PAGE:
August marks the anniversary of my first * official * year at Flybridge. I sometimes find professional reflection posts slightly self indulgent. But, the one year milestone is a nice moment to pause and take stock, so here we go.
My journey to Flybridge started in 2016, when I crossed paths with Jesse Middleton while we were both working at WeWork. In 2019, after Jesse had joined as a partner at Flybridge, I very intentionally used Jesse as my wedge (sorry Jesse) to meet Flybridge cofounder Chip Hazard and secure an internship with XFactor — a Flybridge Network Fund — while completing my MBA at Wharton.
It feels wrong to say I was lucky that COVID made the bulk of my business school experience remote. But, the virtual MBA enabled me to devote a ton of time to XFactor — taking dozens and dozens of founder calls back-to-back between classes. (Also, had I not gone to business school when I did, I would have been at WeWork during their first IPO debacle, so yeah, silver linings).
Interning with XFactor was very much a deliberate maneuver — or so I hoped — to start working with the broader Flybridge team. I was luckily able to pull this off, which gave me a chance to get to know the other partners, Jeff and Anna, which eventually led to an offer to join Flybridge full-time after graduation.
When I talk to young professionals looking to “break into venture”, beyond the standard advice, I usually share that once you land an internship, just focus on doing a really good job. It doesn’t matter how “small” the engagement may seem — it could be an hour a week, making a market map, or doing some part-time research. Try to “land and expand” versus jumping from internship to internship early in your venture journey. Small caveat — if you’re testing out investment stages, geos, sectors, culture, etc. the “jumping around” approach makes sense. But if you find someplace you really like (which admittedly is rare) all efforts should be reoriented to doing an amazing job. To my current MBAs — I promise, the ROI of this is higher than joining another venture club and organizing lunch-and-learns.
So, now that I’m one year in to doing the actual job, what have I learned? Just the tip of iceberg, but three things:
First, send “hail mary” emails. I reach out to people I have no business contacting on a weekly basis (see below). While AirBnB’s CEO denied my pursuits to connect, you’d be surprised with how often these flyers work out. My email to Wharton’s dean with the subject line, “Giving this a try…” got my foot in the door for acceptance. The internet is a wonderful place where — with a well crafted cold email — you can connect with most people.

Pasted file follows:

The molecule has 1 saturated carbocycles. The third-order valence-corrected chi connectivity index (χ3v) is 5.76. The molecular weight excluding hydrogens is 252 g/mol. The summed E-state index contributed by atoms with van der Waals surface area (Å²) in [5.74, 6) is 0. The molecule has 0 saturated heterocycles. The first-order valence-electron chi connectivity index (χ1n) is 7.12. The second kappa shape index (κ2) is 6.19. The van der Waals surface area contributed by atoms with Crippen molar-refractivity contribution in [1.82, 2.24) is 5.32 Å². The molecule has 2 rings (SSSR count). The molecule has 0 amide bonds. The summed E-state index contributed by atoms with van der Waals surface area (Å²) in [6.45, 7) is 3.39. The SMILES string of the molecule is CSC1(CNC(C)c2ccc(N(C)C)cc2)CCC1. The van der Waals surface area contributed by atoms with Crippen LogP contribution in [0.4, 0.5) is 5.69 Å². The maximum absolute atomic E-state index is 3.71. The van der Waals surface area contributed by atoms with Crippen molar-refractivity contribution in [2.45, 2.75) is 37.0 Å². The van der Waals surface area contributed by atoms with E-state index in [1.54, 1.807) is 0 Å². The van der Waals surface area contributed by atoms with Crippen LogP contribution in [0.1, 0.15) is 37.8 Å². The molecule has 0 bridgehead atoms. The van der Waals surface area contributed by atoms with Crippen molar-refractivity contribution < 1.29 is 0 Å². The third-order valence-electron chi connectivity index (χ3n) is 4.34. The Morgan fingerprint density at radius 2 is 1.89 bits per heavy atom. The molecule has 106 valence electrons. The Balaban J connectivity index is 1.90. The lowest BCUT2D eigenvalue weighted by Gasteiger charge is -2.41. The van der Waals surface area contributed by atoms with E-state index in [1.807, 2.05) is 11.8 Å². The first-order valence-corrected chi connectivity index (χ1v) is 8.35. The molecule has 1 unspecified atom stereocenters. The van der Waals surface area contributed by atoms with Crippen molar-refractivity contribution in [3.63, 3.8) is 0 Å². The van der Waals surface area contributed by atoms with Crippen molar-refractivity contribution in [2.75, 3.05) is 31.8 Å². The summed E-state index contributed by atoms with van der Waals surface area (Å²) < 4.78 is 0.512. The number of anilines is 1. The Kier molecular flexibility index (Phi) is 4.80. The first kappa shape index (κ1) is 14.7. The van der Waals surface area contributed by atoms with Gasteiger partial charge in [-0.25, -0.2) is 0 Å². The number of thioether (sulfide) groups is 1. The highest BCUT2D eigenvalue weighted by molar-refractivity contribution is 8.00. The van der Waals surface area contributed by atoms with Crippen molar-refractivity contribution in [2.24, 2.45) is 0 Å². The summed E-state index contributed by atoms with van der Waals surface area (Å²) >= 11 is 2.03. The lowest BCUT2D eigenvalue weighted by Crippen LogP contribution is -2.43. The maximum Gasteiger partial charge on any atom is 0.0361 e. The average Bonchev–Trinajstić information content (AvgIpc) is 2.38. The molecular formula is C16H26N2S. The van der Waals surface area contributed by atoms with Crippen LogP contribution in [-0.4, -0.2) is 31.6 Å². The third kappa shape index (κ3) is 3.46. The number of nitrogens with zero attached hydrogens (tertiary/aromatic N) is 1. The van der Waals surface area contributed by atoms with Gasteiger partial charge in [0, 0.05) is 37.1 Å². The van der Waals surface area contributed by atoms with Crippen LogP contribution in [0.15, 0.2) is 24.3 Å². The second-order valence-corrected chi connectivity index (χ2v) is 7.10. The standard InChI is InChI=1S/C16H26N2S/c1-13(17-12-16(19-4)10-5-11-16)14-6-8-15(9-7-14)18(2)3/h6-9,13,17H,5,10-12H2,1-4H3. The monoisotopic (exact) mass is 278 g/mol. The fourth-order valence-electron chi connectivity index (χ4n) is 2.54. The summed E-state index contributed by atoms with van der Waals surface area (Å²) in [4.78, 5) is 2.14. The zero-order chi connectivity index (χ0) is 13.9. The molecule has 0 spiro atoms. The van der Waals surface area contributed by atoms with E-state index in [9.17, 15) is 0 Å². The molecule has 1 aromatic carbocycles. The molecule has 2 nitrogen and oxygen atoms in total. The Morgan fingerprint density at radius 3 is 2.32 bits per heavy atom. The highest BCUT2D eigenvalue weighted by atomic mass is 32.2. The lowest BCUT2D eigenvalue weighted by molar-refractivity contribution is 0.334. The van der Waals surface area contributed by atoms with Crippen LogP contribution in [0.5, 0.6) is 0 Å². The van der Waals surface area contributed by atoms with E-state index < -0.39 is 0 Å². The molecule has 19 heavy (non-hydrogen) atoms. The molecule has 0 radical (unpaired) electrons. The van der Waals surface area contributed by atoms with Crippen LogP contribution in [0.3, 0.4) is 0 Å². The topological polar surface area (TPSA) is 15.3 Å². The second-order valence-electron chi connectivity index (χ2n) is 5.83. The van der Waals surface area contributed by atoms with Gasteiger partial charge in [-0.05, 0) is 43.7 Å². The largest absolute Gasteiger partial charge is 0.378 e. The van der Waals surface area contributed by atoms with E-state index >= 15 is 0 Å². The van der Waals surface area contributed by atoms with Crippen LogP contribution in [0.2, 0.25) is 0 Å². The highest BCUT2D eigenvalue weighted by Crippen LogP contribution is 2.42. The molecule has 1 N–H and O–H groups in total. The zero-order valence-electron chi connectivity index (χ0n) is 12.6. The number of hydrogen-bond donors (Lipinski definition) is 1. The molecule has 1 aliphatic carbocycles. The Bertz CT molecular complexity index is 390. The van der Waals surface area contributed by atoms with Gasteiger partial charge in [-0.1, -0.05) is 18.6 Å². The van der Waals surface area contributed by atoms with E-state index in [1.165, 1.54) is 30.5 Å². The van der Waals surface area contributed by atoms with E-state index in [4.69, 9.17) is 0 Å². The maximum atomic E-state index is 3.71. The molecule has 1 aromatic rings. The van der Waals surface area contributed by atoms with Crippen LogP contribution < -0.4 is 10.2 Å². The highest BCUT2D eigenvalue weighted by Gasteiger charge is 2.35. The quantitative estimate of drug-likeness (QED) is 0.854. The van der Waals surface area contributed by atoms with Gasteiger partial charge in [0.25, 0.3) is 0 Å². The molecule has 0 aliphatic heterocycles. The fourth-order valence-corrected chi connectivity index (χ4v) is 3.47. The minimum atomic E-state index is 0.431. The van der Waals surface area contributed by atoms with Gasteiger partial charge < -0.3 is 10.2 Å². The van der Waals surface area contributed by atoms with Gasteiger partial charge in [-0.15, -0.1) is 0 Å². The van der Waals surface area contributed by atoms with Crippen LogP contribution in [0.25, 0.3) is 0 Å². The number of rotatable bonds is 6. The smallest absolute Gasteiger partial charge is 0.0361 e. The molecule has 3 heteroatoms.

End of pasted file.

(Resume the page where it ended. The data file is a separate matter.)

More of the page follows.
Second, treat people well. This doesn’t just mean founders and investors you meet in an “official” capacity. It also includes the doorman of your office building, the restaurant hostess, and maybe even the random person you match with on a dating app. (I have literally pinged an old Bumble match for diligence on a deal we ended up investing in, and he was happy to help out.) The world is a very, very small place — especially New York — and people are connected in ways that will surprise you. Act with integrity, and be mindful about the self perception you’re cultivating.
(please disregard grammatical errors)
Third, create opportunities for serendipity. This one’s a bit harder to describe how to enact. But, I’m a firm believer in putting things into the ether, and seeing what comes back. As an example, when I started at Flybridge, I created a TikTok account for our firm. My initial motivation here was to learn more about the content creation process and TikTok viewership analytics, because Flybridge invests in creator economy infrastructure. But, the account has led to meeting dozens of founders, operators, investors, friends, and even reporters, which recently led to a small feature in TechCrunch. TLDR — you never know where you’re going to meet that next, amazing CEO, so try to create space for serendipity. (Another caveat here — there is a limit. There is always another founder meeting to take, dinner to attend, blog post to write, etc. Feelings of FOMO in early stage venture are very real, and can become a bit crippling. Set clear parameters for yourself around how you can “put yourself out there” in a consistent and sustainable way.)
These lessons don’t even scratch the surface of all the takeaways from my first year in venture. I couldn’t be more excited to be heading into year two (as a newly minted Principal…there I said it) with the Flybridge team. Looking forward to many more learnings and years ahead.